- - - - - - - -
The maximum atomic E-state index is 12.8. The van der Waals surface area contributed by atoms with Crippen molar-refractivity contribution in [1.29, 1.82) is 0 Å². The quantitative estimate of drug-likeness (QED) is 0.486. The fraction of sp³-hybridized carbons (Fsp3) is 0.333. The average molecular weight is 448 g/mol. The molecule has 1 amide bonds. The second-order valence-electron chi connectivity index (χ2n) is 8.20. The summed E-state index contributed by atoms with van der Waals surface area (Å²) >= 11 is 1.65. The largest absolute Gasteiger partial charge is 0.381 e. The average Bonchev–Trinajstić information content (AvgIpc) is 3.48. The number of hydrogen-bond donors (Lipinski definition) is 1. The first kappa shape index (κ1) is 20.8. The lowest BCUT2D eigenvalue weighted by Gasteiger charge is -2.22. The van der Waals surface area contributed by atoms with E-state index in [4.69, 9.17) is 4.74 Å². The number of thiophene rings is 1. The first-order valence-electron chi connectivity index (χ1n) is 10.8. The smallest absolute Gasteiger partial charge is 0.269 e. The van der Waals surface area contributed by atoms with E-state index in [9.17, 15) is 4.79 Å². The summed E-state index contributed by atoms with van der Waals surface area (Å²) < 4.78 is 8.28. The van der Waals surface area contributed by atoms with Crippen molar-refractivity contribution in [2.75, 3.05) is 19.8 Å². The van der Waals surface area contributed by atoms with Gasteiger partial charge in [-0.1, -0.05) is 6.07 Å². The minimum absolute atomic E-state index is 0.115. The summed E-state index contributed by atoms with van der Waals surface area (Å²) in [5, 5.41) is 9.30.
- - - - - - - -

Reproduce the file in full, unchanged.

The maximum atomic E-state index is 12.8. The van der Waals surface area contributed by atoms with Crippen molar-refractivity contribution in [1.29, 1.82) is 0 Å². The quantitative estimate of drug-likeness (QED) is 0.486. The fraction of sp³-hybridized carbons (Fsp3) is 0.333. The average molecular weight is 448 g/mol. The molecule has 1 amide bonds. The second-order valence-electron chi connectivity index (χ2n) is 8.20. The summed E-state index contributed by atoms with van der Waals surface area (Å²) >= 11 is 1.65. The largest absolute Gasteiger partial charge is 0.381 e. The average Bonchev–Trinajstić information content (AvgIpc) is 3.48. The number of hydrogen-bond donors (Lipinski definition) is 1. The first kappa shape index (κ1) is 20.8. The lowest BCUT2D eigenvalue weighted by Gasteiger charge is -2.22. The van der Waals surface area contributed by atoms with E-state index in [4.69, 9.17) is 4.74 Å². The number of thiophene rings is 1. The first-order valence-electron chi connectivity index (χ1n) is 10.8. The smallest absolute Gasteiger partial charge is 0.269 e. The van der Waals surface area contributed by atoms with E-state index in [9.17, 15) is 4.79 Å². The summed E-state index contributed by atoms with van der Waals surface area (Å²) < 4.78 is 8.28. The van der Waals surface area contributed by atoms with Crippen molar-refractivity contribution in [2.75, 3.05) is 19.8 Å². The van der Waals surface area contributed by atoms with Gasteiger partial charge in [-0.1, -0.05) is 6.07 Å². The minimum absolute atomic E-state index is 0.115. The summed E-state index contributed by atoms with van der Waals surface area (Å²) in [5, 5.41) is 9.30.